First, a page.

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 All We Like Sheep 

January 1, 2004

Once upon a time, my father bought Time magazine every week, as I do now. He paid 20 cents per issue; I’m paying $3.95. In my teens I bought paperback editions of Shakespeare’s plays for 35 cents each; now they cost about five bucks.

I’m no economist; these are just some of my rough indices of how prices have risen in my memory. Things in general now cost ten to twenty times as much as they used to. Don’t even ask about groceries or cars. If prices increased 1000 per cent overnight, we’d notice. Spread over decades, it seems natural. We hardly notice, let alone suspect mischief.

What’s going on? Is America under the sway of an enormous counterfeiting ring? That’s one way to put it. The funny money operation is formally known as the U.S. Government.

The money supply is now managed by the Federal Reserve System, which was created in 1913 and was supposed to protect the dollar from inflation. It obviously hasn’t quite worked out as planned. Or maybe it has, but the public wasn’t let in on the real plan. Somebody must benefit from the constant sapping of the dollar, but don’t look at me.

Originally the “dollar” was more than a piece of paper with some president’s face on it. It was a fixed amount of precious metal. When paper money came in, you could demand, and get, solid gold or silver for it.

Over time, the government took the dollar off the gold standard, meaning that it was now just a piece of paper. Most people were a bit foggy about that anyway, since they were used to paper money and supposed it had some intrinsic value. In fact, its only value now lay in its relative scarcity; it was no longer a promise to pay in precious metals.

[Breaker quote: Watch that little clerk.]All this would have shocked the Framers of the U.S. Constitution, who authorized Congress to “coin” money, not private bankers to “print” the stuff. The eventual decline of the dollar is just what they would have expected when the Constitution’s prescription was abandoned, which amounts to counterfeiting dollars with the permission and encouragement of the government itself.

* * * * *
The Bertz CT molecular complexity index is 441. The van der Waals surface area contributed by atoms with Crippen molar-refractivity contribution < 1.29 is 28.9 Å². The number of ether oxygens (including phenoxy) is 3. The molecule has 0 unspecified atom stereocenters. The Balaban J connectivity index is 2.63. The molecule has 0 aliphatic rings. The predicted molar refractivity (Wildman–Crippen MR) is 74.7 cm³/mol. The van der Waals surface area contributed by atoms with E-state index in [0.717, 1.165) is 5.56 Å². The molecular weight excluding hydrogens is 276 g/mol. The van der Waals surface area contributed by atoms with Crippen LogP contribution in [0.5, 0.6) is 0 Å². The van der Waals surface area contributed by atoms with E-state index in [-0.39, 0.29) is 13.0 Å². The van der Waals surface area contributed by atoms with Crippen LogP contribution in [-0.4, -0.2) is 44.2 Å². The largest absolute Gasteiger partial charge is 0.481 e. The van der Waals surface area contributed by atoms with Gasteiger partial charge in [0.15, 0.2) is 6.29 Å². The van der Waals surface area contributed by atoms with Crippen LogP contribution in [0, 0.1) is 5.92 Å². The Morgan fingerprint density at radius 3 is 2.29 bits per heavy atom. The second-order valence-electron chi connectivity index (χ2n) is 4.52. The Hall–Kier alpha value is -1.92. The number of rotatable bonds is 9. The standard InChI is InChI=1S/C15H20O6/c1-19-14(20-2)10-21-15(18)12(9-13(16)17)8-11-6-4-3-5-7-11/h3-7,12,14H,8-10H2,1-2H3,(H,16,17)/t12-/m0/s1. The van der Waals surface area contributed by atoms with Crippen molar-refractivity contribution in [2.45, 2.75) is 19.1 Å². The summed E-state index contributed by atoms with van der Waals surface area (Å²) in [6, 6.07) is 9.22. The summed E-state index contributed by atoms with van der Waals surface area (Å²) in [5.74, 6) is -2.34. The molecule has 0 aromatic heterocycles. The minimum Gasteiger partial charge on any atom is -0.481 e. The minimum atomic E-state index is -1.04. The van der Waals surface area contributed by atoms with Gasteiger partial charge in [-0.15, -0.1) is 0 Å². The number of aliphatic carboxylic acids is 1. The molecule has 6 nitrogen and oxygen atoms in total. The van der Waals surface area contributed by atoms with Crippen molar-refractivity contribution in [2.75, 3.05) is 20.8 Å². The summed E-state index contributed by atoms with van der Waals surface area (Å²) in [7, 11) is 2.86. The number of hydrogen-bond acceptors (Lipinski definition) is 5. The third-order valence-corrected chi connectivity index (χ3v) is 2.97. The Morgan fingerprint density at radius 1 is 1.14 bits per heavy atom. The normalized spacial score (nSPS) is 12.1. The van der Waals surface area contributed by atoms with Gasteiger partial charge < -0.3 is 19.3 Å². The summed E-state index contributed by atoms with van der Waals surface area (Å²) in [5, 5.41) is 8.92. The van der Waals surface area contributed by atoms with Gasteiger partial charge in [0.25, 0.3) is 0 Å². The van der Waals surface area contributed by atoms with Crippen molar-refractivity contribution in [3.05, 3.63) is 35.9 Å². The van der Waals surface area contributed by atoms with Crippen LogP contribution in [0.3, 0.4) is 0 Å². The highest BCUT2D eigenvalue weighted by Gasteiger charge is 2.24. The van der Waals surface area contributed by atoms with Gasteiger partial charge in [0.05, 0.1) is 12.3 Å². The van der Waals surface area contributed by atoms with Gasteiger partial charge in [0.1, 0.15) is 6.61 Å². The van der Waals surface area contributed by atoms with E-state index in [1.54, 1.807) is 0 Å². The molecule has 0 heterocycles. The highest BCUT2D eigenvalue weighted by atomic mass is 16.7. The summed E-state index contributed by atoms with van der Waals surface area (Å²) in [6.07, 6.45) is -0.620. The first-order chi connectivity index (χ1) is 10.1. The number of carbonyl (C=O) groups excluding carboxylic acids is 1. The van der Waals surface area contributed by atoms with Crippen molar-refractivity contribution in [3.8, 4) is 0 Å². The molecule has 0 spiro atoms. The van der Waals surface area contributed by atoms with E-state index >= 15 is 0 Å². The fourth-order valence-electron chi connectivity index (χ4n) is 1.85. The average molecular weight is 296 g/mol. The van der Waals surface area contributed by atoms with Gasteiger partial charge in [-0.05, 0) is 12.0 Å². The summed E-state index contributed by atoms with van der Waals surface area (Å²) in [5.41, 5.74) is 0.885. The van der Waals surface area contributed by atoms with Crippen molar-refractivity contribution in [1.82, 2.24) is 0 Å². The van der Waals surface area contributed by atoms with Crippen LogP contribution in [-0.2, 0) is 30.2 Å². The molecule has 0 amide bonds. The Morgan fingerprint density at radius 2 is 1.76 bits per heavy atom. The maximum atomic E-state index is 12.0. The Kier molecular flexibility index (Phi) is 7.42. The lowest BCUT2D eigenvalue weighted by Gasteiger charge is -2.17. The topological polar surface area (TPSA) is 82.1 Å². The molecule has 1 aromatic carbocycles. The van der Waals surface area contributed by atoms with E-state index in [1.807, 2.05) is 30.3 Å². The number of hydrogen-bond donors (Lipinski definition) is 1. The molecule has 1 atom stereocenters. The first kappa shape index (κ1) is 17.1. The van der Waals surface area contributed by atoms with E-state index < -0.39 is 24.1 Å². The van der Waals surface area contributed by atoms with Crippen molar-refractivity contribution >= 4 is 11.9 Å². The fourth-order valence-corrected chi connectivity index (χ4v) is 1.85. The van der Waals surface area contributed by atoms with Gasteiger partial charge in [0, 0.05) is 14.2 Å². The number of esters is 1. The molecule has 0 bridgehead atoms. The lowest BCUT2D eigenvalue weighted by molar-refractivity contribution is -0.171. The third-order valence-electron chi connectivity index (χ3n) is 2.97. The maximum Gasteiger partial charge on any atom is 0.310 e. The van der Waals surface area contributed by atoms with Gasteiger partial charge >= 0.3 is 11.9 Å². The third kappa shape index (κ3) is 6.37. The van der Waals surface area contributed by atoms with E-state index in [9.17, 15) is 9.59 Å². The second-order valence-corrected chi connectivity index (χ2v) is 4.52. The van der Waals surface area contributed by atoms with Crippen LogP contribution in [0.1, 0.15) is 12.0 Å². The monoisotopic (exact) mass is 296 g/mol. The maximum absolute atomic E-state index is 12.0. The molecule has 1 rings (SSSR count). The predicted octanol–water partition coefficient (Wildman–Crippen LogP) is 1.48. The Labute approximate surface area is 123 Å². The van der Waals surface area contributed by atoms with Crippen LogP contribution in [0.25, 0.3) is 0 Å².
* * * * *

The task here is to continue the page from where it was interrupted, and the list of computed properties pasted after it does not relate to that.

Our forebears would have seen this as a moral issue — a government conniving in the defrauding of its own citizens. But we accept it, take it for granted, don’t get riled up, any more than sheep get indignant about being sheared.

The chief business of the U.S. Government today is fleecing us — through taxes, spending, creating debt, and ensuring that we’re paid in shrinking dollars. It may look like a conspiracy, but I’m inclined to think it’s just the aggregate result of the doings of men who are at once powerful and weak, venal and short-sighted, taking the path of least resistance for men in their position.

And if the public puts up with it, why not? Are your grandchildren going to be furious at having to pay off huge debts bequeathed to them? Probably no more furious than you are about the national debt you’ve been paying off all your adult life.

I can’t really get angry about it myself, even though I sense what’s happening to us every time I notice another price increase. I almost admire the people who do make a fuss about it, but there are so few of them that they sound crazy, like Ezra Pound ranting about “international financiers.”

No, it’s hard to make a melodrama out of a slow process. The government is less like a bank robber who storms in with ski mask and pistol than like a timid little bank clerk who quietly, over the years, embezzles a large fortune without setting off alarms or getting caught.

That timid clerk may look like nobody’s idea of a criminal, but he may be an all-the-more-effective enemy to trusting people just because they’d never suspect him of breaking the law. Why, they assume he shares their concern about the general moral deterioration of society! Crime has no better mask than outward respectability. And a man who sticks up a bank for $50 is more noticeable than a man who embezzles a million bucks over many years, while carefully fixing the books.

So when the government tells us it’s protecting us from the world’s most ruthless criminals, we ought to wonder if perhaps we need to be protected from criminals a little closer to home. The chances of your being harmed by terrorists are mathematically minute. The chance of your being robbed by your own government? That’s easy: 100 per cent.

Joseph Sobran

Copyright © 2004 by the Griffin Internet Syndicate,
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